Commentary: Partial Atrioventricular Septal Defects in Adults: A Different Beast! [Editorial]
Commentary: God is in the details! [Editorial]
Ebstein's anomaly in the neonate
Ebstein's anomaly is a rare congenital heart defect characterized by apical displacement of the tricuspid valve and reduced volume of the true functional right ventricle. In its most severe form, the disease presents as right heart failure and cyanosis in the neonate. Although many of these neonates can be managed conservatively, surgical intervention may become necessary in the sickest of them. Surgical intervention in this subgroup can be challenging and requires meticulous appreciation of the anatomy and physiology on a case to case basis. Multicenter studies are required to define a uniform algorithm and approach towards these patients.
The failing Fontan
Nearly 50Â years back, Francis Fontan pioneered an operation for tricuspid atresia that bears his name today. The operation has since undergone numerous modifications and continues to be widely applied to an array of single ventricles. Despite restoring normal oxygen levels in the body, the operation creates a neoportal system where adequate cardiac output can be generated only at the expense of increased systemic venous congestion. This results in slow but relentless damage to the end organ systems especially the liver. Continuous surveillance of the patient to monitor this circulation, that will ultimately fail, is of paramount importance. Timely medical and cardiac catheterization and surgical intervention can extend the life span of Fontan patients. Ultimately a change of the hemodynamic circuit in the form of heart transplantation or ventricular assist device will be required to salvage the failing Fontan circuit.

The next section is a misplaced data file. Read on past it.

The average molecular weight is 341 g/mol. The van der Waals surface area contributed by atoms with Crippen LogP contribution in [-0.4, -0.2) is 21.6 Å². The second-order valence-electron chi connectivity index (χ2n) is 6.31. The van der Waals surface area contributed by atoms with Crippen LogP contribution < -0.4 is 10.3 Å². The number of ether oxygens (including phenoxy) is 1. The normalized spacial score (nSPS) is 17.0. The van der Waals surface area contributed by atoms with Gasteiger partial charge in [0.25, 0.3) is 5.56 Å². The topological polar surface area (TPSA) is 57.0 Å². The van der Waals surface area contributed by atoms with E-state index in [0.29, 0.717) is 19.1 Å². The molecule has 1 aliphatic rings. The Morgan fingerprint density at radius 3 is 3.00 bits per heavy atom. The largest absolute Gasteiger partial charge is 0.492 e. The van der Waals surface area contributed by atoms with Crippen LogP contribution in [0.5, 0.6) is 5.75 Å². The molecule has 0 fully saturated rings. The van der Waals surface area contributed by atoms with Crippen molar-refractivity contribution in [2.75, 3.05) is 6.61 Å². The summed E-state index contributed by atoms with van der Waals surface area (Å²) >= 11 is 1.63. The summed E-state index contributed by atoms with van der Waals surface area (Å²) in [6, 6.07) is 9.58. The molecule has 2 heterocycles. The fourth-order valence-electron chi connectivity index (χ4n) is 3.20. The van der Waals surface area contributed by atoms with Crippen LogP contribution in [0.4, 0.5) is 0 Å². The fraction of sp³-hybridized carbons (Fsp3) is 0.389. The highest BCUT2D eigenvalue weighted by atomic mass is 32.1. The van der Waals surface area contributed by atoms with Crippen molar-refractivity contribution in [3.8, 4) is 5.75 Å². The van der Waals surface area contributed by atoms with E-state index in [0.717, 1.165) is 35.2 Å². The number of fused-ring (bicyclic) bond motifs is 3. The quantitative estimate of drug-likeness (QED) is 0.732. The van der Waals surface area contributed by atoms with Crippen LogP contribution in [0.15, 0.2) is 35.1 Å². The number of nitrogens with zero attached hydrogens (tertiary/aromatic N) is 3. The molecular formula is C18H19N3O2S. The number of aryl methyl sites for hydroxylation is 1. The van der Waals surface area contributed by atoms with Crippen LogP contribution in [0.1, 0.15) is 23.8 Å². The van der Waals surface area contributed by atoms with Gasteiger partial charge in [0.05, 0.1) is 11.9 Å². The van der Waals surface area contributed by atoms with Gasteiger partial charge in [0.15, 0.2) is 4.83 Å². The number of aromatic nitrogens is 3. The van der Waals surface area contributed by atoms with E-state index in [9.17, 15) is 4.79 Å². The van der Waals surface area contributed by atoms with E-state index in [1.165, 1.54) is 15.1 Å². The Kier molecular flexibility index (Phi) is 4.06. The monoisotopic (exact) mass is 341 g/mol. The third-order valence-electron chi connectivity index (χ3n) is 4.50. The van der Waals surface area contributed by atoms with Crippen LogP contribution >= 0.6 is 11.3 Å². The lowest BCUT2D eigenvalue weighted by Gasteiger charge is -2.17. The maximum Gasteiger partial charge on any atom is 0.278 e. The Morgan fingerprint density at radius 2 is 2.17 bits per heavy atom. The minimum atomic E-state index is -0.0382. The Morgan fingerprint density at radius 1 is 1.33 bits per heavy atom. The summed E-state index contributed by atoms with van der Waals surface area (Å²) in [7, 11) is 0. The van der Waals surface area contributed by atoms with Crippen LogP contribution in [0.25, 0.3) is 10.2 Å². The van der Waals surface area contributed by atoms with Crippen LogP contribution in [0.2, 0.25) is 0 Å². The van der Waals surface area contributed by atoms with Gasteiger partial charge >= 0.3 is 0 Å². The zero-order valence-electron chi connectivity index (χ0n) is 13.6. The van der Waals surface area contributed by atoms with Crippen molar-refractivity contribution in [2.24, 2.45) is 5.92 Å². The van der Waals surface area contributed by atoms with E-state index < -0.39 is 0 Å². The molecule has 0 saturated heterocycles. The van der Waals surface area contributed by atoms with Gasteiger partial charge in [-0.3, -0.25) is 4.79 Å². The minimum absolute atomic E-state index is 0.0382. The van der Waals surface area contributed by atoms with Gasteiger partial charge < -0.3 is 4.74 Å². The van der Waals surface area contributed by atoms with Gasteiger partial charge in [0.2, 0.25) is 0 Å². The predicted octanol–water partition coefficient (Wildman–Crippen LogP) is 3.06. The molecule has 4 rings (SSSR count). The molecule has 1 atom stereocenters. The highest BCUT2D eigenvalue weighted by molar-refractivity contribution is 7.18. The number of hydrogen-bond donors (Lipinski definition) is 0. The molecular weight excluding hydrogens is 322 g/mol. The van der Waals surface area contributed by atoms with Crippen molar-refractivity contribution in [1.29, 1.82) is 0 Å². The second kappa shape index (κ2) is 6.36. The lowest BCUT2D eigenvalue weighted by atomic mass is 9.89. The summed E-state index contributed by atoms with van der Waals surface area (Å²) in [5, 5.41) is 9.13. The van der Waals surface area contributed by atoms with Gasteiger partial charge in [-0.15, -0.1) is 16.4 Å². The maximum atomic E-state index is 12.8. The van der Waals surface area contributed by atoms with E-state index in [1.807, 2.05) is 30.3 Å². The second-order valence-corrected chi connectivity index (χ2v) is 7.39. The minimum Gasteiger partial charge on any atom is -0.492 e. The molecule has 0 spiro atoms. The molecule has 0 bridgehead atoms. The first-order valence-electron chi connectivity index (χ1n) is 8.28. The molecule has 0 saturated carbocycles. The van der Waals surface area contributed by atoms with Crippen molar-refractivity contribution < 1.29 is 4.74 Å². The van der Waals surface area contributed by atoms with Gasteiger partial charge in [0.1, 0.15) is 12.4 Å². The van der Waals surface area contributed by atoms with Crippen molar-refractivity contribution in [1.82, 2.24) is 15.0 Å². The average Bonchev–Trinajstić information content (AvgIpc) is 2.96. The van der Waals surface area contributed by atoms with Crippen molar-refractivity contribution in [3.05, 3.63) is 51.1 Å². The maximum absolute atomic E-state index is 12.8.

Femoral artery homograft for coronary artery plasty following arterial switch operation [Case Report]
Modified Warden operation using aortic homograft [Case Report]
Single Institution Experience With International Referrals for Pediatric Cardiac Surgery
BACKGROUND/UNASSIGNED:Pediatric cardiac surgery in developing countries poses many challenges. The practice of referring patients from abroad via nongovernmental organizations has occurred for many years. We describe our experience with international referrals for pediatric cardiac surgery via Gift of Life Mid-South to the Heart Institute, Le Bonheur Children's Hospital in Memphis, Tennessee. METHODS/UNASSIGNED:We performed a retrospective descriptive review of data collected in our Society of Thoracic Surgeons Congenital Heart Surgery Database (STS CHSD) along with data from our electronic medical record from January 1, 2007, to December 31, 2017. Available data included patient demographics, diagnoses, surgical procedure, entire inpatient length of stay (LOS), complications, and operative mortality. Cardiac surgeries were grouped according to the Society of Thoracic Surgeons-European Association for Cardio-Thoracic Surgery Congenital Heart Surgery Mortality Categories (STAT Mortality Categories). Complications were defined according to the STS CHSD. RESULTS/UNASSIGNED:In this retrospective descriptive study, case complexity level varied; however, 38% cardiac surgeries were in STAT Mortality Category 3 or 4. Honduras was the most common referral source with a total of 18 countries represented. Operative mortality remained very low (1 [1.4%] of 71 cardiac surgeries) despite patients being referred beyond infancy. There were an increasing number of complications and longer inpatient LOS (with greater variance) in STAT Mortality Category 4. CONCLUSIONS/UNASSIGNED:International patients referred for congenital heart surgery can be successfully treated with an acceptable mortality rate despite late referrals. Inpatient LOS is related to surgical complexity. Follow-up studies are needed to determine the long-term outcomes of these patients.
An unusual case of a solitary cardiac myofibroma causing severe right ventricular outflow tract obstruction in an infant
Cardiac tumours are relatively uncommon, particularly in children. Myofibroma is an extremely rare variety of cardiac tumour, which nearly always arises in the context of infantile myofibromatosis. Herein, we present a case of a solitary cardiac myofibroma causing right ventricular outflow tract obstruction in a 2-month-old male infant.
"Commentary: Aorto-Ventricular Tunnel: More than a mere tunnel!" [Editorial]
Congenitally corrected transposition of the great arteries
Congenitally corrected transposition of the great arteries (CCTGA) is a rare congenital heart lesion with varied morphological presentation and can often by asymptomatic. A failing systemic right ventricle (RV) or increasing tricuspid regurgitation are generally indications for surgical intervention. The surgical approach depends upon the age of the patient and morphology of the lesion. Anatomical correction is associated with satisfactory long-term results.